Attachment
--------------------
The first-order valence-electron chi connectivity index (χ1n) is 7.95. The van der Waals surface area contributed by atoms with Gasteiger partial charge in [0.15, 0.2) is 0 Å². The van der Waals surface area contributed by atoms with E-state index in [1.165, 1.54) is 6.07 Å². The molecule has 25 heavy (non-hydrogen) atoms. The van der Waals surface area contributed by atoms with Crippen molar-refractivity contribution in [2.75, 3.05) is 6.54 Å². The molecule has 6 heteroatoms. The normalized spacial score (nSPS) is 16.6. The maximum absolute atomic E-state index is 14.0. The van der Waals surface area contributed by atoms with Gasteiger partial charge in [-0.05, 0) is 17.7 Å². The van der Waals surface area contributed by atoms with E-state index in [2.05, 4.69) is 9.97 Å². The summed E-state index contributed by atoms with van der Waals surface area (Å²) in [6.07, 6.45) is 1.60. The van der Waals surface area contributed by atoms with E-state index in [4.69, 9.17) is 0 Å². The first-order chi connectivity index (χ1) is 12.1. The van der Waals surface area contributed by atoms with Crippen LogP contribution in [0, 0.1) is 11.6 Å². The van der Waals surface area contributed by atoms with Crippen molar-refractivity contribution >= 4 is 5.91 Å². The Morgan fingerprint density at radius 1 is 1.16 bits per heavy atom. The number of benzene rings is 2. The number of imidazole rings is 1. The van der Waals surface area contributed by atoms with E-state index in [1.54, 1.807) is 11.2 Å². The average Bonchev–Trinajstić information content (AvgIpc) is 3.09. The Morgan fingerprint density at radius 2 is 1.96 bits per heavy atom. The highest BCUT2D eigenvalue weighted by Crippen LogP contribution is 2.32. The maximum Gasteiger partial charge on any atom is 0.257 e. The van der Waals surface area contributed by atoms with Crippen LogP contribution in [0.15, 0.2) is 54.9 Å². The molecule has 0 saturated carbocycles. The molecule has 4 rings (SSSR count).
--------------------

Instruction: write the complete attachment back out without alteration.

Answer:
The first-order valence-electron chi connectivity index (χ1n) is 7.95. The van der Waals surface area contributed by atoms with Gasteiger partial charge in [0.15, 0.2) is 0 Å². The van der Waals surface area contributed by atoms with E-state index in [1.165, 1.54) is 6.07 Å². The molecule has 25 heavy (non-hydrogen) atoms. The van der Waals surface area contributed by atoms with Crippen molar-refractivity contribution in [2.75, 3.05) is 6.54 Å². The molecule has 6 heteroatoms. The normalized spacial score (nSPS) is 16.6. The maximum absolute atomic E-state index is 14.0. The van der Waals surface area contributed by atoms with Gasteiger partial charge in [-0.05, 0) is 17.7 Å². The van der Waals surface area contributed by atoms with E-state index in [2.05, 4.69) is 9.97 Å². The summed E-state index contributed by atoms with van der Waals surface area (Å²) in [6.07, 6.45) is 1.60. The van der Waals surface area contributed by atoms with E-state index in [4.69, 9.17) is 0 Å². The first-order chi connectivity index (χ1) is 12.1. The van der Waals surface area contributed by atoms with Crippen LogP contribution in [0, 0.1) is 11.6 Å². The van der Waals surface area contributed by atoms with Crippen molar-refractivity contribution >= 4 is 5.91 Å². The Morgan fingerprint density at radius 1 is 1.16 bits per heavy atom. The number of benzene rings is 2. The number of imidazole rings is 1. The van der Waals surface area contributed by atoms with E-state index in [1.54, 1.807) is 11.2 Å². The average Bonchev–Trinajstić information content (AvgIpc) is 3.09. The Morgan fingerprint density at radius 2 is 1.96 bits per heavy atom. The highest BCUT2D eigenvalue weighted by Crippen LogP contribution is 2.32. The maximum Gasteiger partial charge on any atom is 0.257 e. The van der Waals surface area contributed by atoms with Crippen LogP contribution in [0.15, 0.2) is 54.9 Å². The molecule has 0 saturated carbocycles. The molecule has 4 rings (SSSR count).